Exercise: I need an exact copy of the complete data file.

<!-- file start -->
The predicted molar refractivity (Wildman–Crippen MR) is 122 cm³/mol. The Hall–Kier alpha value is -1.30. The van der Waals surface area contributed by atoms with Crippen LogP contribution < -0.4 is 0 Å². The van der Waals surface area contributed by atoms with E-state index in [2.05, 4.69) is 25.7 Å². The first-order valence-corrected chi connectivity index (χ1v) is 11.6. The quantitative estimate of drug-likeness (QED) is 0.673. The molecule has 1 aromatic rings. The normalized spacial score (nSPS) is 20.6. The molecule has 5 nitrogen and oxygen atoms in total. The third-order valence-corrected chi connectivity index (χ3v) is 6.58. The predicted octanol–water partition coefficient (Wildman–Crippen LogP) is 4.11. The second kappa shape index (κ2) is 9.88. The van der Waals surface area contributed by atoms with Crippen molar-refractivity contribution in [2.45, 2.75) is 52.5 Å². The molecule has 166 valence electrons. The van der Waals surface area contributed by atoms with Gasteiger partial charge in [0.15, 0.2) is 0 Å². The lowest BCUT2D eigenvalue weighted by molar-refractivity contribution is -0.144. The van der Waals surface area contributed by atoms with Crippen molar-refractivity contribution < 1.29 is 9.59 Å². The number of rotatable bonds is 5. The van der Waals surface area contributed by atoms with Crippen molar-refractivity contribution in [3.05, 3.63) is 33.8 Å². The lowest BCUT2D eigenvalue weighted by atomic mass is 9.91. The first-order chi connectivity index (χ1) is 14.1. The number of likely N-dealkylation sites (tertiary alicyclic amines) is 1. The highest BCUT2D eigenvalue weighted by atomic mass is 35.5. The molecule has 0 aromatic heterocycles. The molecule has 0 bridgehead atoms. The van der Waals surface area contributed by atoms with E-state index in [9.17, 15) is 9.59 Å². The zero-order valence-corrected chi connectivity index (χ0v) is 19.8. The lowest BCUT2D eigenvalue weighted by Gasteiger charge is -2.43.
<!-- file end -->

The predicted molar refractivity (Wildman–Crippen MR) is 122 cm³/mol. The Hall–Kier alpha value is -1.30. The van der Waals surface area contributed by atoms with Crippen LogP contribution < -0.4 is 0 Å². The van der Waals surface area contributed by atoms with E-state index in [2.05, 4.69) is 25.7 Å². The first-order valence-corrected chi connectivity index (χ1v) is 11.6. The quantitative estimate of drug-likeness (QED) is 0.673. The molecule has 1 aromatic rings. The normalized spacial score (nSPS) is 20.6. The molecule has 5 nitrogen and oxygen atoms in total. The third-order valence-corrected chi connectivity index (χ3v) is 6.58. The predicted octanol–water partition coefficient (Wildman–Crippen LogP) is 4.11. The second kappa shape index (κ2) is 9.88. The van der Waals surface area contributed by atoms with Crippen molar-refractivity contribution in [2.45, 2.75) is 52.5 Å². The molecule has 166 valence electrons. The van der Waals surface area contributed by atoms with Gasteiger partial charge in [0.15, 0.2) is 0 Å². The lowest BCUT2D eigenvalue weighted by molar-refractivity contribution is -0.144. The van der Waals surface area contributed by atoms with Crippen molar-refractivity contribution < 1.29 is 9.59 Å². The number of rotatable bonds is 5. The van der Waals surface area contributed by atoms with Crippen molar-refractivity contribution in [3.05, 3.63) is 33.8 Å². The lowest BCUT2D eigenvalue weighted by atomic mass is 9.91. The first-order chi connectivity index (χ1) is 14.1. The number of likely N-dealkylation sites (tertiary alicyclic amines) is 1. The highest BCUT2D eigenvalue weighted by atomic mass is 35.5. The molecule has 0 aromatic heterocycles. The molecule has 0 bridgehead atoms. The van der Waals surface area contributed by atoms with E-state index in [9.17, 15) is 9.59 Å². The zero-order valence-corrected chi connectivity index (χ0v) is 19.8. The lowest BCUT2D eigenvalue weighted by Gasteiger charge is -2.43.